(1.) He tells them that the time had come when judgment must begin at the house of God. The usual method of Providence has been this: When God brings great calamities and sore judgments upon whole nations, he generally begins with his own people, Isa. 10:12; Jer. 25:29; Ezek. 9:6. “Such a time of universal calamity is now at hand, which was foretold by our Saviour, Matt. 24:9, 10. This renders all the foregoing exhortations to patience necessary for you. And you have two considerations to support you.” [1.] “That these judgments will but begin with you that are God’s house and family, and will soon be over: your trials and corrections will not last long.” [2.] “Your troubles will be but light and short, in comparison of what shall befal the wicked world, your own countrymen the Jews, and the infidels and idolatrous people among whom you live: What shall the end be of those who obey not the gospel of God?” Learn, First, The best of God’s servants, his own household, have so much amiss in them as renders it fit and necessary that God should sometimes correct and punish them with his judgments: Judgment begins at the house of God. Secondly, Those who are the family of God have their worst things in this life. Their worst condition is tolerable, and will soon be over. Thirdly, Such persons or societies of men as disobey the gospel of God are not of his church and household, though possibly they may make the loudest pretensions. The apostle distinguishes the disobedient from the house of God. Fourthly, The sufferings of good people in this life are demonstrations of the unspeakable torments that are coming upon the disobedient and unbelieving: What shall the end be of those that obey not the gospel? Who can express or say how dreadful their end will be?

(2.) He intimates the irremediable doom of the wicked: If the righteous scarcely be saved, where shall the ungodly and sinner appear, 1 Pet. 4:18. This whole verse is taken from Prov. 11:31; Behold the righteous shall be recompensed in the earth; how much more the wicked and the sinner? This the LXX. translates exactly as the apostle here quotes it. Hence we may learn, [1.] The grievous sufferings of good people in this world are sad presages of much heavier judgments coming upon impenitent sinners. But, if we take the salvation here in the highest sense, then we may learn, [2.] It is as much as the best can do to secure the salvation of their souls; there are so many sufferings, temptations, and difficulties to be overcome, so many sins to be mortified, the gate is so strait and the way so narrow, that it is as much as the righteous can do to be saved. Let the absolute necessity of salvation balance the difficulty of it. Consider, Your difficulties are greatest at first; God offers his grace and help; the contest will not last long; be but faithful to the death, and God will give you the crown of life, Rev. 2:10. [3.] The ungodly and the sinner are unquestionably in a state of damnation. Where shall they appear? How will they stand before their Judge? Where can they show their heads? If the righteous scarcely be saved, the wicked must certainly perish.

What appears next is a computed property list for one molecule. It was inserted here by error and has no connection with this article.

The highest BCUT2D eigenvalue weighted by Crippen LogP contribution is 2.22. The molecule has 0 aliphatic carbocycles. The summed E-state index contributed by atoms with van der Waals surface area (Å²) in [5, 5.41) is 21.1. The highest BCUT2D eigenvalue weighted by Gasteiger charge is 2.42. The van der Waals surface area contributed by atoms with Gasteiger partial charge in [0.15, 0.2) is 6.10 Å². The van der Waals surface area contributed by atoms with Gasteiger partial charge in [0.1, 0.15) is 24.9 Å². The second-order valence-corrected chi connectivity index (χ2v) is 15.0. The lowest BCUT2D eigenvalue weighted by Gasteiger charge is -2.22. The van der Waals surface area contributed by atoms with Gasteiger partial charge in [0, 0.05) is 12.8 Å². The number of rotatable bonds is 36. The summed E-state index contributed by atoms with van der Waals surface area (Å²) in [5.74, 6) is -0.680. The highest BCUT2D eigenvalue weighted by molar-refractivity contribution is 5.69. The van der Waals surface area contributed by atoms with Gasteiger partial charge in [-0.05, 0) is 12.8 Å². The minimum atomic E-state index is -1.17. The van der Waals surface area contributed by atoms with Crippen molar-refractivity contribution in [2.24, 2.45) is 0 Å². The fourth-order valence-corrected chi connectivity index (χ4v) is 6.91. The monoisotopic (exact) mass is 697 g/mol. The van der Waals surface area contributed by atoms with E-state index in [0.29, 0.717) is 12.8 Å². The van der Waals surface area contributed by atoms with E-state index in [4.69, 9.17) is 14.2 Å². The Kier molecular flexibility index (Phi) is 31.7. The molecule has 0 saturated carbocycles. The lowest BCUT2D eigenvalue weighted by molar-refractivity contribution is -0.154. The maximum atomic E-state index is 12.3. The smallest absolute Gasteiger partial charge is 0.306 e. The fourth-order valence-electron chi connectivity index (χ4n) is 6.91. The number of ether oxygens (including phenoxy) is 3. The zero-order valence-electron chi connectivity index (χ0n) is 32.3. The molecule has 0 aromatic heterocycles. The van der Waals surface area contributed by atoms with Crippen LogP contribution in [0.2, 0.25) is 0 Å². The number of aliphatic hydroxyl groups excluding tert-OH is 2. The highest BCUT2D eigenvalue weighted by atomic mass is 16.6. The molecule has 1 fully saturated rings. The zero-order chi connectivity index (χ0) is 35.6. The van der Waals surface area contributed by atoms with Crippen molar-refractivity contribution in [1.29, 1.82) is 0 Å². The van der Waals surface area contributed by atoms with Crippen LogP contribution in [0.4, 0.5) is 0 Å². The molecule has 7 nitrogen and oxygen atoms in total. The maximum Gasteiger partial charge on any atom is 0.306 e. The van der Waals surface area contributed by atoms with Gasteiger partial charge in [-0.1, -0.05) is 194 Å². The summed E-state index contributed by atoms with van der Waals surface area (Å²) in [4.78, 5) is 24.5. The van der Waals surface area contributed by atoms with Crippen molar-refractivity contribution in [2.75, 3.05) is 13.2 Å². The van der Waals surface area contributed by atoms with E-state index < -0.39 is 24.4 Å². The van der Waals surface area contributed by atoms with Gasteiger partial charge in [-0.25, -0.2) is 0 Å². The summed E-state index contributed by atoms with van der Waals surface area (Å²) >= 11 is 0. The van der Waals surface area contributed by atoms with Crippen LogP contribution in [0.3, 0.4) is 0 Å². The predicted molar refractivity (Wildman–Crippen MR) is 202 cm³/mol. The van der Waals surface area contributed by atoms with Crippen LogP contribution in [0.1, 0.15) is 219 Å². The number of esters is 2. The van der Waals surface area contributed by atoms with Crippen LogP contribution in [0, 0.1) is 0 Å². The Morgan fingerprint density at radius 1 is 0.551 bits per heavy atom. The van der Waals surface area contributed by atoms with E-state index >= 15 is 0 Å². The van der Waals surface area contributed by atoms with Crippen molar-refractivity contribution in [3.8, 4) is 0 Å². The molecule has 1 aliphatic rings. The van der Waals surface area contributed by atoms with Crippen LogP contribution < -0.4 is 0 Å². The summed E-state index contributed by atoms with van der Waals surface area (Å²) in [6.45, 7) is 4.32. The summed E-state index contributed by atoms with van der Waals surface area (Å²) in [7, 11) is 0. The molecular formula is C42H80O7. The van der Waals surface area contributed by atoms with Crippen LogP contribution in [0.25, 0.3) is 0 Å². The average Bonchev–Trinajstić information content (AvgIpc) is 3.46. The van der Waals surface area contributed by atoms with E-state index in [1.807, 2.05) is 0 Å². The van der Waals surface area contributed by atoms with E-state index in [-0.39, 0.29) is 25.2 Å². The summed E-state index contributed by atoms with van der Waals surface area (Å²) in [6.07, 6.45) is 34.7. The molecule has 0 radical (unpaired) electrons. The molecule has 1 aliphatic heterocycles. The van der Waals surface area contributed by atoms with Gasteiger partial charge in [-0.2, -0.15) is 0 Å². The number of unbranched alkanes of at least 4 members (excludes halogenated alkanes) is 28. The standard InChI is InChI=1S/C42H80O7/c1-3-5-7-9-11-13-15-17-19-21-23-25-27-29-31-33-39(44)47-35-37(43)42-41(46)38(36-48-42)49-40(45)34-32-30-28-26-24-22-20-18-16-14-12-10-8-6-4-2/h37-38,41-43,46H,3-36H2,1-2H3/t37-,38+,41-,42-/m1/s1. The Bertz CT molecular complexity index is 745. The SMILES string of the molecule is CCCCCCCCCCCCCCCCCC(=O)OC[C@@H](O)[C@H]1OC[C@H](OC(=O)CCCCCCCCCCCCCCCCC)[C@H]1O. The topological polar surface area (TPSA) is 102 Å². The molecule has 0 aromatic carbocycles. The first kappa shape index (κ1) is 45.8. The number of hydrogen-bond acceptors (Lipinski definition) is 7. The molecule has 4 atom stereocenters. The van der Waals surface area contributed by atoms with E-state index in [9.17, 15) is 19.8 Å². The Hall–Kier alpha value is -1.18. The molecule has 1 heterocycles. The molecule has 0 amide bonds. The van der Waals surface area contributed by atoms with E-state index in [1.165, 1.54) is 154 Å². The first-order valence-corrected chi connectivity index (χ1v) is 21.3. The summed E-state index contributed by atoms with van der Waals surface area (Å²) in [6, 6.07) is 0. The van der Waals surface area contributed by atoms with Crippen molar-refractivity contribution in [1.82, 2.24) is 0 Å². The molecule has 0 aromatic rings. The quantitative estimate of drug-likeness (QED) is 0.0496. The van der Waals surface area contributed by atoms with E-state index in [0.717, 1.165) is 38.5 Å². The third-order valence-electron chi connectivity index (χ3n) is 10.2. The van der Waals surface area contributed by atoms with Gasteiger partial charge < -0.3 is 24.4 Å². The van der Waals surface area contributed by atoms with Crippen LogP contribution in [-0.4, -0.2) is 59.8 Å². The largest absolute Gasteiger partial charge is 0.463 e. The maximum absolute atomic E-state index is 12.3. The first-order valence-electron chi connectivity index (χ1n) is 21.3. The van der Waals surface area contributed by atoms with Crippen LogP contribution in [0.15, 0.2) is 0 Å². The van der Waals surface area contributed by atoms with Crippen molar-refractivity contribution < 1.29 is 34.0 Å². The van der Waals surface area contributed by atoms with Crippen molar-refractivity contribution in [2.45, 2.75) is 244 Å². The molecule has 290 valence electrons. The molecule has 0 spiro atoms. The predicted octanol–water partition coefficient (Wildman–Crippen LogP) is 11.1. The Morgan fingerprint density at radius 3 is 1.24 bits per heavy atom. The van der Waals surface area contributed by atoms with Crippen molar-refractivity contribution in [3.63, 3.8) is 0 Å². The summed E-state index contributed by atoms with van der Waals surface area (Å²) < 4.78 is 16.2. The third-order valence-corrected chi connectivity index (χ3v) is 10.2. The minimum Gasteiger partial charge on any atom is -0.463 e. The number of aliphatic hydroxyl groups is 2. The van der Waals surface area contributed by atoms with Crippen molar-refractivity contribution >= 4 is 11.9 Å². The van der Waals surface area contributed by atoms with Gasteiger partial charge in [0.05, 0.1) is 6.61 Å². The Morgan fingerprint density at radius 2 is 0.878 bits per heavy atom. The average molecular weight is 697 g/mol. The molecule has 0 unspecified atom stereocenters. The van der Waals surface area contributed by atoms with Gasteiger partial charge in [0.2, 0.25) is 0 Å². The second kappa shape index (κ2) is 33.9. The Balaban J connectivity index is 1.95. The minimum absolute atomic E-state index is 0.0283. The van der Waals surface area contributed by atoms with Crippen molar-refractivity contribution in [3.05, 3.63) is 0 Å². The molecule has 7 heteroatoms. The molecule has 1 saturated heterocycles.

4. That when called to suffer, according to the will of God, they should look chiefly to the safety of their souls, which are put into hazard by affliction, and cannot be kept secure otherwise than by committing them to God, who will undertake the charge, if we commit them to him in well-doing; for he is their Creator, and has out of mere grace made many kind promises to them of eternal salvation, in which he will show himself faithful and true, 1 Pet. 4:19. Learn, (1.) All the sufferings that befal good people come upon them according to the will of God. (2.) It is the duty of Christians, in all their distresses, to look more to the keeping of their souls than to the preserving of their bodies. The soul is of greatest value, and yet in most danger. If suffering from without raise uneasiness, vexation, and other sinful and tormenting passions within, the soul is then the greatest sufferer. If the soul be not well kept, persecution will drive people to apostasy, Ps. 125:3. (3.) The only way to keep the soul well is to commit it to God, in well-doing. Commit your souls to God by solemn dedication, prayer, and patient perseverance in well-doing, Rom. 2:7. (4.) Good people, when they are in affliction, have great encouragement to commit their souls to God, because he is their Creator, and faithful in all his promises.